Roger Pearman: Is it being very personable and fostering relationships that’s contributed,
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perhaps being creative or some notable characteristic? Perhaps you
would say being a person who challenges and who raises questions and
often has the evidence to support your point of view, perhaps that’s
been the factor. So in the chat box, just simply list the attribute that for
you has been the most critical to your success. And Sara, I’ll depend on
you to tell me what seems to be in the thread.
Sara Lindmont: Sure. Yeah. Your top three, I would say by far personable is the most
that I’m seeing coming through. And then right after that is loyal. We’re
getting a lot of people who are commenting loyal as their number one.
And then the third I would say most prominent that’s coming on today is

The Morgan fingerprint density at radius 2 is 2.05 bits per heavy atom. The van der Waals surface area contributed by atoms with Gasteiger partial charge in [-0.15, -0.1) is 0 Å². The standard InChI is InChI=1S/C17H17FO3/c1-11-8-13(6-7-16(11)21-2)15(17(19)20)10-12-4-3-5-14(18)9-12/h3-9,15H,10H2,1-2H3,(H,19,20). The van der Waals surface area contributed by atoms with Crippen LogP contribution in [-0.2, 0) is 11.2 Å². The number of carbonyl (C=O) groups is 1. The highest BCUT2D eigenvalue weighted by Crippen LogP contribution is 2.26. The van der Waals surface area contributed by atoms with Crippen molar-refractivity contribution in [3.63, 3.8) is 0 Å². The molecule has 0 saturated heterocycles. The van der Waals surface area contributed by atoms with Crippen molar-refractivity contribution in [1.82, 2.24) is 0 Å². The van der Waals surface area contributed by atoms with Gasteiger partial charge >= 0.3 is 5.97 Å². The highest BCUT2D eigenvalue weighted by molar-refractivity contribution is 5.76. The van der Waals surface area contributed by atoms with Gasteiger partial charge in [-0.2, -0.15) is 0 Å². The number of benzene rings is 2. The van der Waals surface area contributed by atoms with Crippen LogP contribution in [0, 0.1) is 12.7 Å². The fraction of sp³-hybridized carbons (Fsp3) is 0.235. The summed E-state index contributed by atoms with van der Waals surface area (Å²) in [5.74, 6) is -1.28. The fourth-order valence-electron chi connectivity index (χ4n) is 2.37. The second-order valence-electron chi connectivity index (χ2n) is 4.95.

the team player, and the team player area.
Roger Pearman: Well, it won’t surprise you that as the work at the Center for Creative
Leadership and other places has taken a look at when do strengths
become a weakness, when do strengths actually begin to create a
distortion in a career? And you might find it interesting that as we look
at the aggregate data, we see that the strength often brings with it
some perceptions and some reactions to the strength first that are little
issues. And then over time begin to be seen as much, much bigger
issues. And as you see the shift from bright driver for example. If that is
that your primary strength, then you keep playing that particular chord.
It gets seen as being overly ambitious and then becomes interpreted as